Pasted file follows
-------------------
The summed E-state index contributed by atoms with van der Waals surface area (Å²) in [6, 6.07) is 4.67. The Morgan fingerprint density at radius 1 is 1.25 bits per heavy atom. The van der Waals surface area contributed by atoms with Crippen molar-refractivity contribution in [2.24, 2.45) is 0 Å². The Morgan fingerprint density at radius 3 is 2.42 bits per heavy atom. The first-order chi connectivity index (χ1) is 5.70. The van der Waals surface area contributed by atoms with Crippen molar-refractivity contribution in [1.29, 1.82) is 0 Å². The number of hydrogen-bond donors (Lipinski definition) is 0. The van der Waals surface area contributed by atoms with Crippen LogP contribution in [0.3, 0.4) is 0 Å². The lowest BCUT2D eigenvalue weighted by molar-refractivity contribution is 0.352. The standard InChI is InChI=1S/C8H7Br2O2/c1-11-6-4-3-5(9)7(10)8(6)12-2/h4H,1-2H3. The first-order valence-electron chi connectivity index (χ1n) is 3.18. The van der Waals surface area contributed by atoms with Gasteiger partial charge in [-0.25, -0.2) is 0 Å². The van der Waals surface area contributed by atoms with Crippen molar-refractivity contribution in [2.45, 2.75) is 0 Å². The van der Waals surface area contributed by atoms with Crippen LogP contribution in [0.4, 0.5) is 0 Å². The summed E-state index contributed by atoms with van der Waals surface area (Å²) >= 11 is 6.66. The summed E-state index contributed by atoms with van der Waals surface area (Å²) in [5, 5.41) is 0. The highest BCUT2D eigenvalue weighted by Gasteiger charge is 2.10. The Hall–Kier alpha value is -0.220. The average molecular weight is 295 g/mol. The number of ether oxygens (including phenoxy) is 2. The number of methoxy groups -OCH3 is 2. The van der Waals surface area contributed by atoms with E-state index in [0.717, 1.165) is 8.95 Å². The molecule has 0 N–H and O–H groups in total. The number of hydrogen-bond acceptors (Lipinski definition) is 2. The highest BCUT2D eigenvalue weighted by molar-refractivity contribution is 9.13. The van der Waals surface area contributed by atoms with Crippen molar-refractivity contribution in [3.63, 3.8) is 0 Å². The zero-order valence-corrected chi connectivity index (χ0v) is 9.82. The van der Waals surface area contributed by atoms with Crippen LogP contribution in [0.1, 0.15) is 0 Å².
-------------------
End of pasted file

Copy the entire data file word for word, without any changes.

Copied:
The summed E-state index contributed by atoms with van der Waals surface area (Å²) in [6, 6.07) is 4.67. The Morgan fingerprint density at radius 1 is 1.25 bits per heavy atom. The van der Waals surface area contributed by atoms with Crippen molar-refractivity contribution in [2.24, 2.45) is 0 Å². The Morgan fingerprint density at radius 3 is 2.42 bits per heavy atom. The first-order chi connectivity index (χ1) is 5.70. The van der Waals surface area contributed by atoms with Crippen molar-refractivity contribution in [1.29, 1.82) is 0 Å². The number of hydrogen-bond donors (Lipinski definition) is 0. The van der Waals surface area contributed by atoms with Crippen LogP contribution in [0.3, 0.4) is 0 Å². The lowest BCUT2D eigenvalue weighted by molar-refractivity contribution is 0.352. The standard InChI is InChI=1S/C8H7Br2O2/c1-11-6-4-3-5(9)7(10)8(6)12-2/h4H,1-2H3. The first-order valence-electron chi connectivity index (χ1n) is 3.18. The van der Waals surface area contributed by atoms with Gasteiger partial charge in [-0.25, -0.2) is 0 Å². The van der Waals surface area contributed by atoms with Crippen molar-refractivity contribution in [2.45, 2.75) is 0 Å². The van der Waals surface area contributed by atoms with Crippen LogP contribution in [0.4, 0.5) is 0 Å². The summed E-state index contributed by atoms with van der Waals surface area (Å²) >= 11 is 6.66. The summed E-state index contributed by atoms with van der Waals surface area (Å²) in [5, 5.41) is 0. The highest BCUT2D eigenvalue weighted by Gasteiger charge is 2.10. The Hall–Kier alpha value is -0.220. The average molecular weight is 295 g/mol. The number of ether oxygens (including phenoxy) is 2. The number of methoxy groups -OCH3 is 2. The van der Waals surface area contributed by atoms with E-state index in [0.717, 1.165) is 8.95 Å². The molecule has 0 N–H and O–H groups in total. The number of hydrogen-bond acceptors (Lipinski definition) is 2. The highest BCUT2D eigenvalue weighted by molar-refractivity contribution is 9.13. The van der Waals surface area contributed by atoms with Crippen molar-refractivity contribution in [3.63, 3.8) is 0 Å². The zero-order valence-corrected chi connectivity index (χ0v) is 9.82. The van der Waals surface area contributed by atoms with Crippen LogP contribution in [0.1, 0.15) is 0 Å².